From heavy bleeding to severe headaches; more and more women are reporting noticeable changes in their menstrual cycles after getting COVID-19 vaccines.
On Saturday during the Ministry of Health’s COVID-19 update, Chief Medical Officer Dr Roshan Parasram said he had not received any report of an adverse reaction related to changes in women’s menstrual cycle following vaccination.
However, several women who spoke to Guardian Media assured the changes were real and worrisome.
Specialist Gynaecologist and Gynaecological Oncology Surgeon Dr Vanessa Harry has received a few complaints from women she saw at her office. Harry said some complained about heavier bleeding or a few episodes of unexpected bleeding. Some had nothing at all.
Although the changes caused Tricia Clarke to take a trip to her gynaecologist, she said this should not dissuade people from taking the vaccine. She said vaccines save lives.
“Women with certain preexisting conditions, like PCOS, may have a higher risk of contracting COVID-19, so it is still important to be vaccinated. I do not regret getting vaccinated but I wished there was a warning that this could occur. Maybe there should be some advice that women should go to the pharmacy to get painkillers, because we have seen hundreds of women talking about it,” Clarke said.
It was after her first dose of AstraZeneca in April that Clarke began noticing the change.
“I talked with my gynaecologist because I have endometriosis, which was a worry because with some vaccines, blood clotting is a concern. I stopped taking birth control before the vaccination because, with it, there is a risk of clotting. Two days after my first dose, I had a lot of pain for one or two days. It was a very bad flare. I had not felt pain like this for a long time.”
Endometriosis is a condition where tissue, similar to the womb’s lining, grows in other places, such as the ovaries and Fallopian tubes. Clarke checked online and realised that vaccinations, not just for COVID-19, can affect a woman’s menstrual cycle.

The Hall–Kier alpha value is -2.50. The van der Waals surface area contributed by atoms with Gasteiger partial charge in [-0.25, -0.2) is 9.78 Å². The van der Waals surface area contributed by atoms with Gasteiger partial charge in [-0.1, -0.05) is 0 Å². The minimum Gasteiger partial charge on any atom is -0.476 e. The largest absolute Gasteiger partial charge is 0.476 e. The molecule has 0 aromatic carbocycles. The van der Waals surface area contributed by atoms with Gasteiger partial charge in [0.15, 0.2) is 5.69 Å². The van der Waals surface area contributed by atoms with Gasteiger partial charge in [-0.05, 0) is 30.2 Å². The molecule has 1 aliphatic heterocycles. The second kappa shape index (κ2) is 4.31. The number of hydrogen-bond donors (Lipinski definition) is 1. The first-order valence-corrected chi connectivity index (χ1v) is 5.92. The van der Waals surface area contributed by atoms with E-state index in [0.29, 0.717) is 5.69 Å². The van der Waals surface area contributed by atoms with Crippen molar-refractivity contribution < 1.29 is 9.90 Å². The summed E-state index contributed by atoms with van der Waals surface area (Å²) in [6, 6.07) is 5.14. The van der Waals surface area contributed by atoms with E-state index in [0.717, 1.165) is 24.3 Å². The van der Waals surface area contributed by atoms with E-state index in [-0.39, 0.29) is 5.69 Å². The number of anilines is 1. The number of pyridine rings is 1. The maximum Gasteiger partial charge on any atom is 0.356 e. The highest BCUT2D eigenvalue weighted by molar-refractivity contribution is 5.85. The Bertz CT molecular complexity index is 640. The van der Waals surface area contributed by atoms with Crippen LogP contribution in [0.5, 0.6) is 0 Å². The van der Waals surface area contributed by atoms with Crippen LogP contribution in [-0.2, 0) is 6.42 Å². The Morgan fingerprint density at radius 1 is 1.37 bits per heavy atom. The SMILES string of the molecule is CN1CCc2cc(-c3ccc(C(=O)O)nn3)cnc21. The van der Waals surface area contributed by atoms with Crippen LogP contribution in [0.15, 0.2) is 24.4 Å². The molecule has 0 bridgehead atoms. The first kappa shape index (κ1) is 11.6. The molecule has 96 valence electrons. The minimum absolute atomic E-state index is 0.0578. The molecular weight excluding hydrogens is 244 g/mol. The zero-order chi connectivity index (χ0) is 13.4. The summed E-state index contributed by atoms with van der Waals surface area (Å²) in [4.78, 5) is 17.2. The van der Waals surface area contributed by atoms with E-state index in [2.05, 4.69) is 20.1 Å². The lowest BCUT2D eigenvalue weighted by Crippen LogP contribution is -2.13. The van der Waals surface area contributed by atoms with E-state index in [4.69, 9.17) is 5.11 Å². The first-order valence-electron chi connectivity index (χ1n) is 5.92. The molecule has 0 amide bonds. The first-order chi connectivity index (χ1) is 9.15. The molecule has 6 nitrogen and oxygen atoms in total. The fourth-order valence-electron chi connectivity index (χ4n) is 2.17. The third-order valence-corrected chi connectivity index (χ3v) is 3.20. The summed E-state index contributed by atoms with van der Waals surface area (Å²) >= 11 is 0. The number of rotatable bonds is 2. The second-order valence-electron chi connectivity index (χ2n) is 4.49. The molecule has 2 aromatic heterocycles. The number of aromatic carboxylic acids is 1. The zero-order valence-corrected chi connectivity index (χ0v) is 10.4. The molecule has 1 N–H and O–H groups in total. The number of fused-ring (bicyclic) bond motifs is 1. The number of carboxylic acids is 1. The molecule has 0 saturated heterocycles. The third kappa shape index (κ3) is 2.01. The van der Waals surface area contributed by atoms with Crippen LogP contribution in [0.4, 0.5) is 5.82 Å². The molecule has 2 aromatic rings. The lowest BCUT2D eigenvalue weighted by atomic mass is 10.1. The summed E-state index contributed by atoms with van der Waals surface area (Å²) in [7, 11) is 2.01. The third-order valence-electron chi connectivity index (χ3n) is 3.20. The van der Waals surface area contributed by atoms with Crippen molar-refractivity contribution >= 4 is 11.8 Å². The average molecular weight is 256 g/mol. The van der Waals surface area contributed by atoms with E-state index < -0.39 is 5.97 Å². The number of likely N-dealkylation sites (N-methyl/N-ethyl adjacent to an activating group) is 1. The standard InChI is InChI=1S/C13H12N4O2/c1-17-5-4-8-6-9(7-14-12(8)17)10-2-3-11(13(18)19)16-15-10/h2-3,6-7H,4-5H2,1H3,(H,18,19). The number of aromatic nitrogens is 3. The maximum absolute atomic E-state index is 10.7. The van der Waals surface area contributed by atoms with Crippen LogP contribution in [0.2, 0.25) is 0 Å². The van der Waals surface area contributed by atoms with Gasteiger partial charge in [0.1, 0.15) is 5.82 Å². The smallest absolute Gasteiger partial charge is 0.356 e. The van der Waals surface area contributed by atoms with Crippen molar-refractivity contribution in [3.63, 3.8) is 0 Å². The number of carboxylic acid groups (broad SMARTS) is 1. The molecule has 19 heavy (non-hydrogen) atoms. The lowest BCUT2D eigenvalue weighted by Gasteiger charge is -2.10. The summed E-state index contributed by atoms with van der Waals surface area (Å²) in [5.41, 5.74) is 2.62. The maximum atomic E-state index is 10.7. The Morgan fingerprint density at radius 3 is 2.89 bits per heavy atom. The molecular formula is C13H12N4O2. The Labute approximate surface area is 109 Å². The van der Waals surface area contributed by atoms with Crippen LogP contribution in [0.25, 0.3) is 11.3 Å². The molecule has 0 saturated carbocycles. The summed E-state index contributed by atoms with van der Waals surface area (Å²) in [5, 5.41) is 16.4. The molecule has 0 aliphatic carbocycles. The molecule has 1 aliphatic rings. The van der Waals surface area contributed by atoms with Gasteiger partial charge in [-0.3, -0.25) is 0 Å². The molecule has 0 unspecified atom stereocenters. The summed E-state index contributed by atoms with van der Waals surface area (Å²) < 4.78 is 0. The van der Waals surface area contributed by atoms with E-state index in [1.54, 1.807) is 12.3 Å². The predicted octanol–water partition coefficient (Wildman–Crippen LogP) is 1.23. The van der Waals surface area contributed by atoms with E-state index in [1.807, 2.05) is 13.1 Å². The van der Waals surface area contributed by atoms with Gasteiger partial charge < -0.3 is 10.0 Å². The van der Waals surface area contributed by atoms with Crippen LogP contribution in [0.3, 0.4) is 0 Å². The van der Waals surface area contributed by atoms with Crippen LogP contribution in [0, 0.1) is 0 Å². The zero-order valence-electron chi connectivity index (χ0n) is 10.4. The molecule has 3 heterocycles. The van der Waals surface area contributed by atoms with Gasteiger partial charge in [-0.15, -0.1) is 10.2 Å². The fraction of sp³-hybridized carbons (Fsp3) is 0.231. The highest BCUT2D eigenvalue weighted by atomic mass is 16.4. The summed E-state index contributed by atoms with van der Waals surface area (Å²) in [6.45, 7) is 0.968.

Harry confirmed this yesterday, saying others, like the Human Papillomavirus (HPV) vaccine, which prevents cervical cancer, are also associated with menstrual changes.
Petal Montague took her first dose of the AstraZeneca on May 28 and experienced a significantly heavier period a few days before it was due.
“It was heavy enough that I was scared but after speaking to a friend of mine, she told me the same thing happened to her. Since then, it has been really bad. My sister has been pushing me to go to a doctor because of how heavy and painful it is now,” Montague said.
Painkillers she usually used did nothing for her pain. Although September’s period was painful, the flow was manageable, so she did not have to take sick leave from work. She stressed that she does not regret taking the vaccine and read that in most cases, the menstruation issues resolve within three months.
Harry said women should not let these changes deter them from getting the vaccine. She said that many women who reported menstrual irregularities found that it reverted to normal by the following cycle.
Jem Williams-Henry took Sinopharm and has seen a slight bleed on some days before her period is due. Williams-Henry’s gynaecologist told her that her uterus appeared normal after getting the shot last July. For her, there has been no unusual pain, but the irregular bleeding continues.
In an opinion piece in the British Medical Journal, Dr Victoria Male, a lecturer in reproductive immunology at Imperial College London, wrote that more than 30,000 women reported disrupted periods after getting a COVID-19 vaccine in the United Kingdom.
Male said the changes were short-lived and not confined to a single type of vaccine.
Harry said disruptions were associated with mRNA vaccines (Pfizer) and the adenovirus vector vaccines (AstraZeneca).